ONCAlert | 2018 ASCO Annual Meeting
Colorectal Cancer Case Studies

Tara Seery, MD: Regorafenib Dose Adjustments

Tara Seery, MD
Published Online:Mar 18, 2016
Marie, a 61-year-old female, is diagnosed with mCRC in July of 2013 after presenting to her PCP with symptoms of abdominal fullness and abnormal bowel movements of several weeks' duration.

mCRC with Tanios Bekaii-Saab, MD and Tara Seery, MD: Case 1

What are the principle recommendations for dose adjustments in patients like Marie on regorafenib therapy?

The dose adjustments for regorafinib are very well laid out. If a patient develops a hand-foot reaction, if it is a grade 2, you must reduce the dose right away. Dose reductions are in 40 mg increments. if a patient then develops a grade 3 hand-foot skin reaction, then you have to stop the medication, let the skin reaction resolve, and then start at a lower dose.

For other side effects, either grade 3 or grade 4, you must hold the medication and let the side effect resolve, and then start at a lower dose of 40 mg or less. For hypertension, if a patient develops a grade 2 hypertension with symptoms, then you must stop the drug, and once that hypertension improves then you can restart at a lower level.

Case 1: mCRC

Marie K. is a 61-year-old female from Indianapolis, Indiana, who works as a corporate IT consultant. In July of 2013, she was diagnosed with mCRC after presenting to her PCP with symptoms of abdominal fullness and abnormal bowel movements of several weeks’ duration.

  • Medical history is notable for hip replacement in 2011, and mild GERD
  • CT scans of the abdomen and pelvis suggest presence of multiple peritoneal implants with mild ascites
  • Her initial biopsy showed a well-differentiated adenocarcinoma with molecular testing showed RAS-WT and BRAF- WT disease
  • She received initial therapy with FOLFIRI and cetuximab, and showed good response after 4 cycles

In March of 2014, she returned to her oncologist for a follow-up, and her CT scan showed evidence of progression, with visceral peritoneal metastases and ascites, as well as increasing CEA levels (40.2 ng/mL); her ECOG performance status at time of progression was 0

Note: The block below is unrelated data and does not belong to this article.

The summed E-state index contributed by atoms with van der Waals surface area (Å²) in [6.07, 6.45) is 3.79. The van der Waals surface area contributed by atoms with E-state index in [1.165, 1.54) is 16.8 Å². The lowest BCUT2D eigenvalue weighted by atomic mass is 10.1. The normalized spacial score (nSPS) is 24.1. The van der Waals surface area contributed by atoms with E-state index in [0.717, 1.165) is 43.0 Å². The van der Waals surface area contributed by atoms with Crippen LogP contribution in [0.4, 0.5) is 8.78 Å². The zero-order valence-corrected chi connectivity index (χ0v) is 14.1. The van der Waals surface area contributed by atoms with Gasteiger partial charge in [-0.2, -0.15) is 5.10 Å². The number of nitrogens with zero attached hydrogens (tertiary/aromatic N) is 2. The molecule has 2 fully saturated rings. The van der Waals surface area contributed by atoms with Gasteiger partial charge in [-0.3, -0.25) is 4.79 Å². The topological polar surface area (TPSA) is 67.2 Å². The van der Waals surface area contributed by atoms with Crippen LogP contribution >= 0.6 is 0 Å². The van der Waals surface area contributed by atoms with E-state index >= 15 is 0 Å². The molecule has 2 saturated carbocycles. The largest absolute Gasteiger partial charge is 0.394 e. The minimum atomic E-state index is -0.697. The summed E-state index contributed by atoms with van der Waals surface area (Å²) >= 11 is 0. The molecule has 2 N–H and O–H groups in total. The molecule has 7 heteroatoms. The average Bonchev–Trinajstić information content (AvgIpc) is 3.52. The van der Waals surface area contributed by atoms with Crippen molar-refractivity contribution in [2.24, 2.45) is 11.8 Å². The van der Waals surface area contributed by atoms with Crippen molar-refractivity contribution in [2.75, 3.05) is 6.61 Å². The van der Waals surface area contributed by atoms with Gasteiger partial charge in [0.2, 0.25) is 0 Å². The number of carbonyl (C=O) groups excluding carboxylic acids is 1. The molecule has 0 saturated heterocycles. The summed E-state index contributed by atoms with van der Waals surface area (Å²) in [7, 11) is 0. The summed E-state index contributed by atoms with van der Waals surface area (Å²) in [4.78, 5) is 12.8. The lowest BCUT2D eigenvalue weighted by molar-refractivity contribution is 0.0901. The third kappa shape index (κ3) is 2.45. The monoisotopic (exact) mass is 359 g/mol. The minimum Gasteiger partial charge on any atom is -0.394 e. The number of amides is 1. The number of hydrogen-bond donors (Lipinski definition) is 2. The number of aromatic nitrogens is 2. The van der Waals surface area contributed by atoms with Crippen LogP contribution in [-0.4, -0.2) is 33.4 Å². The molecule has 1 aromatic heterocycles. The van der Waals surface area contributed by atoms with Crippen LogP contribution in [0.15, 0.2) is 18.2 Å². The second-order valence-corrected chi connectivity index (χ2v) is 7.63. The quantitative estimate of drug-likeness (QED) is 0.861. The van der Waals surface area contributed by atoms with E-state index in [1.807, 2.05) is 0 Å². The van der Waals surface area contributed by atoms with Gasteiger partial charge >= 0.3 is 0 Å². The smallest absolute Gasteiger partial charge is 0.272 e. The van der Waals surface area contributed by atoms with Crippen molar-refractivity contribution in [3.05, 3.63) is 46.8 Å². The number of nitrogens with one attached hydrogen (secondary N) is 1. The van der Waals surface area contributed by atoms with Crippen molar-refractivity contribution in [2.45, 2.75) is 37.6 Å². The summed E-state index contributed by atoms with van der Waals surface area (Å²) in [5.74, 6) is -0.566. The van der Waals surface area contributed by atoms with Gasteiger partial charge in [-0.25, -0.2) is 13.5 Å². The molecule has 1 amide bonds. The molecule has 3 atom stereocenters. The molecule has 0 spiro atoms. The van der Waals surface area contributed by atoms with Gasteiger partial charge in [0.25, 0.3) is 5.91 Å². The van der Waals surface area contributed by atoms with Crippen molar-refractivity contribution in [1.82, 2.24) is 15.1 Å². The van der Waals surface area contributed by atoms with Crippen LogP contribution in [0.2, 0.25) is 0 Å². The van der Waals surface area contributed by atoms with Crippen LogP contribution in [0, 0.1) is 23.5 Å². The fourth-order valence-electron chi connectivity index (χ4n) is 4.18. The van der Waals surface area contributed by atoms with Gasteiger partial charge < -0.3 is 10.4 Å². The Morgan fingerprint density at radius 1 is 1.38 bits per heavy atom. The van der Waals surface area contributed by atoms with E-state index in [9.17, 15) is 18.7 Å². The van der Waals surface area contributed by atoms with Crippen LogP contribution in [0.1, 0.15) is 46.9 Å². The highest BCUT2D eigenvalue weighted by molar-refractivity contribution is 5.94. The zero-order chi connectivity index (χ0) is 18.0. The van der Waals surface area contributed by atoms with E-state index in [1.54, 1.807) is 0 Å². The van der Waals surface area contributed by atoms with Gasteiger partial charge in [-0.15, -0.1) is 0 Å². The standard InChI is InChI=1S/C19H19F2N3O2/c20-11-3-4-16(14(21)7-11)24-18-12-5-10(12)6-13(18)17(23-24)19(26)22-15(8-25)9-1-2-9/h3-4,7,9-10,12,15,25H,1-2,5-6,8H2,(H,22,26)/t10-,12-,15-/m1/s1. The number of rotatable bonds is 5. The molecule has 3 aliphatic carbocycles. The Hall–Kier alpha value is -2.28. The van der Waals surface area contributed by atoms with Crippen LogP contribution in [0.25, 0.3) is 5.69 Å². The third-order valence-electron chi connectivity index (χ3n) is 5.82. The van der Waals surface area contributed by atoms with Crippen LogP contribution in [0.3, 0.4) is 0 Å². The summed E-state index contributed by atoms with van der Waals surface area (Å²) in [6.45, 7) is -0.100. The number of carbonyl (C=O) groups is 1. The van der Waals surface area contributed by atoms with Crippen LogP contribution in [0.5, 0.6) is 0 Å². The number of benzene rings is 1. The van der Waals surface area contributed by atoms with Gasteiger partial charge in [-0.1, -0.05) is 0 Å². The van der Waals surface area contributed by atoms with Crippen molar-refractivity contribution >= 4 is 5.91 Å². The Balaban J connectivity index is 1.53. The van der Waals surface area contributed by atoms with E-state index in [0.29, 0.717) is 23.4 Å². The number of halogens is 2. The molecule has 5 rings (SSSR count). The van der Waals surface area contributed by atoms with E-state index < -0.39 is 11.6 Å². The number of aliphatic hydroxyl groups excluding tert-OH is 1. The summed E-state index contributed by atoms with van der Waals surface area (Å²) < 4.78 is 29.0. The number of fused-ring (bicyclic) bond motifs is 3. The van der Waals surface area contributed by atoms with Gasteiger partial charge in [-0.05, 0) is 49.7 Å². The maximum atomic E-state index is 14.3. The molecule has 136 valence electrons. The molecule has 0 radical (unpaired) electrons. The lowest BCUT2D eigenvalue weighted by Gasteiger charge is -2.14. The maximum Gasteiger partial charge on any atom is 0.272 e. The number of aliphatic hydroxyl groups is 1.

• She was switched to FOLFOX and bevacizumab, with a good response. She had a marked decrease in CEA levels and improvement in her abdominal ascites after 3 cycles of therapy

In January of 2015, she returned for follow up with symptoms of abdominal fullness, increasing fatigue, and declining performance status (PS 1); PET/CT scan at that time showed marked progression of multiple target lesions.

  • She began treatment with regorafenib at a dose of 160 mg, but treatment was interrupted for 1 week after she developed moderate fatigue and grade 3 hand-foot skin reaction (HFSR); her liver function tests were within normal limits before and during treatment
  • Her condition improved, and treatment with regorafenib was re-initiated at a dose of 120 mg
  • Patient tolerated the reduced dose, with some mild fatigue, through 8 cycles of treatment; her disease remained stable on PET/CT at her 2-, 4-, and 6-month assessments, and performance status improved (PS 0)
  • She was scheduled to undergo oral surgery (dental implants) in October of 2015, and her treatment was interrupted 2 weeks prior to surgery

She returns for follow up 4 weeks after the procedure, with good wound healing and a PS of 0. Her PET/CT scan shows moderate progression of the peritoneal metastases and several new hepatic lesions. Her CEA has also increased to 27.7 ng/mL. Liver and kidney function remain within normal limits.

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